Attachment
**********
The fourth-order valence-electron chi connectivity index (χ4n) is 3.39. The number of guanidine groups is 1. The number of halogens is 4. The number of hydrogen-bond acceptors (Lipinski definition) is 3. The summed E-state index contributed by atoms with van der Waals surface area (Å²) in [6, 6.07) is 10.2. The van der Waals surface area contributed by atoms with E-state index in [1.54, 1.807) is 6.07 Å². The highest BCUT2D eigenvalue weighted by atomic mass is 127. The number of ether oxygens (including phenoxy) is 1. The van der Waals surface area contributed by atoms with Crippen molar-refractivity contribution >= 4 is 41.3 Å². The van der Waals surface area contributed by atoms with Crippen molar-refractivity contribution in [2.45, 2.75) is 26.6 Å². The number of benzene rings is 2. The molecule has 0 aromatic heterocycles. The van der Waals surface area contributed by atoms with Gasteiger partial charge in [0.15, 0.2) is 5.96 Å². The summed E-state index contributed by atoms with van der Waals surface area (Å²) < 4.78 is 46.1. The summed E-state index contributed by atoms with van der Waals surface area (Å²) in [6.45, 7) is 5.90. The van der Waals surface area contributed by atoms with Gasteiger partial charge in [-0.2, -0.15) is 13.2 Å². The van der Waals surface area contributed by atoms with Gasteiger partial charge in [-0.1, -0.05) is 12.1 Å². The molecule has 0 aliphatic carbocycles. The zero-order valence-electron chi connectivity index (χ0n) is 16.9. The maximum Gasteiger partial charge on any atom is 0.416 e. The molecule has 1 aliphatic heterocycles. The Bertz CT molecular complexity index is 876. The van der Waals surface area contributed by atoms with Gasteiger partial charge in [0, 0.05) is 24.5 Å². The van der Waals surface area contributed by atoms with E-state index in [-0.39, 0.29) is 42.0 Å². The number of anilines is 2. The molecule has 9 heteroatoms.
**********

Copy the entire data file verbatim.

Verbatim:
The fourth-order valence-electron chi connectivity index (χ4n) is 3.39. The number of guanidine groups is 1. The number of halogens is 4. The number of hydrogen-bond acceptors (Lipinski definition) is 3. The summed E-state index contributed by atoms with van der Waals surface area (Å²) in [6, 6.07) is 10.2. The van der Waals surface area contributed by atoms with E-state index in [1.54, 1.807) is 6.07 Å². The highest BCUT2D eigenvalue weighted by atomic mass is 127. The number of ether oxygens (including phenoxy) is 1. The van der Waals surface area contributed by atoms with Crippen molar-refractivity contribution >= 4 is 41.3 Å². The van der Waals surface area contributed by atoms with Crippen molar-refractivity contribution in [2.45, 2.75) is 26.6 Å². The number of benzene rings is 2. The molecule has 0 aromatic heterocycles. The van der Waals surface area contributed by atoms with Gasteiger partial charge in [0.15, 0.2) is 5.96 Å². The summed E-state index contributed by atoms with van der Waals surface area (Å²) < 4.78 is 46.1. The summed E-state index contributed by atoms with van der Waals surface area (Å²) in [6.45, 7) is 5.90. The van der Waals surface area contributed by atoms with Gasteiger partial charge in [-0.2, -0.15) is 13.2 Å². The van der Waals surface area contributed by atoms with Gasteiger partial charge in [-0.1, -0.05) is 12.1 Å². The molecule has 0 aliphatic carbocycles. The zero-order valence-electron chi connectivity index (χ0n) is 16.9. The maximum Gasteiger partial charge on any atom is 0.416 e. The molecule has 1 aliphatic heterocycles. The Bertz CT molecular complexity index is 876. The van der Waals surface area contributed by atoms with Gasteiger partial charge in [0, 0.05) is 24.5 Å². The van der Waals surface area contributed by atoms with E-state index in [-0.39, 0.29) is 42.0 Å². The number of anilines is 2. The molecule has 9 heteroatoms.